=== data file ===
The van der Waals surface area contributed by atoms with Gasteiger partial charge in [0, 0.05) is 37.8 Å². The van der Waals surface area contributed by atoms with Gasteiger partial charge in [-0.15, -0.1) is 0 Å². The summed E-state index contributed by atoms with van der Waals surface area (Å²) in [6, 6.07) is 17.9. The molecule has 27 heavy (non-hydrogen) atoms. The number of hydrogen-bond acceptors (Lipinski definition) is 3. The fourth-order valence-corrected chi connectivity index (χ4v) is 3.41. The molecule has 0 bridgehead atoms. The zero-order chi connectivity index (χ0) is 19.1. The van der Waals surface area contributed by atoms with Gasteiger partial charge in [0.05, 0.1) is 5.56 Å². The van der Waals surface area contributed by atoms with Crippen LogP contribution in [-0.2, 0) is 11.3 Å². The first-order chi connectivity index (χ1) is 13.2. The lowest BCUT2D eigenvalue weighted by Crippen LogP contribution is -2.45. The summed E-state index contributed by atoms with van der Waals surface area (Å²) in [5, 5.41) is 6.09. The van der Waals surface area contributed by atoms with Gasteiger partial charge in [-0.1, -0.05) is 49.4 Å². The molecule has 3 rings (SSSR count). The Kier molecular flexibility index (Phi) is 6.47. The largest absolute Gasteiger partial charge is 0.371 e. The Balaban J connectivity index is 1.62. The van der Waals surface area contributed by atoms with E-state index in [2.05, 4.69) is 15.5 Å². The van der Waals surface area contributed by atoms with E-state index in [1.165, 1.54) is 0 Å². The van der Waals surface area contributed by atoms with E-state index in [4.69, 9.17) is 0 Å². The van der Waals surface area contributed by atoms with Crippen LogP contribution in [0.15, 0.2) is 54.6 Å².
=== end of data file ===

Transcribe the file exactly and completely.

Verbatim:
The van der Waals surface area contributed by atoms with Gasteiger partial charge in [0, 0.05) is 37.8 Å². The van der Waals surface area contributed by atoms with Gasteiger partial charge in [-0.15, -0.1) is 0 Å². The summed E-state index contributed by atoms with van der Waals surface area (Å²) in [6, 6.07) is 17.9. The molecule has 27 heavy (non-hydrogen) atoms. The number of hydrogen-bond acceptors (Lipinski definition) is 3. The fourth-order valence-corrected chi connectivity index (χ4v) is 3.41. The molecule has 0 bridgehead atoms. The zero-order chi connectivity index (χ0) is 19.1. The van der Waals surface area contributed by atoms with Gasteiger partial charge in [0.05, 0.1) is 5.56 Å². The van der Waals surface area contributed by atoms with Crippen LogP contribution in [-0.2, 0) is 11.3 Å². The first-order chi connectivity index (χ1) is 13.2. The lowest BCUT2D eigenvalue weighted by Crippen LogP contribution is -2.45. The summed E-state index contributed by atoms with van der Waals surface area (Å²) in [5, 5.41) is 6.09. The van der Waals surface area contributed by atoms with Gasteiger partial charge in [-0.1, -0.05) is 49.4 Å². The molecule has 3 rings (SSSR count). The Kier molecular flexibility index (Phi) is 6.47. The largest absolute Gasteiger partial charge is 0.371 e. The Balaban J connectivity index is 1.62. The van der Waals surface area contributed by atoms with E-state index in [2.05, 4.69) is 15.5 Å². The van der Waals surface area contributed by atoms with E-state index in [1.165, 1.54) is 0 Å². The van der Waals surface area contributed by atoms with E-state index in [4.69, 9.17) is 0 Å². The van der Waals surface area contributed by atoms with Crippen LogP contribution in [0.15, 0.2) is 54.6 Å².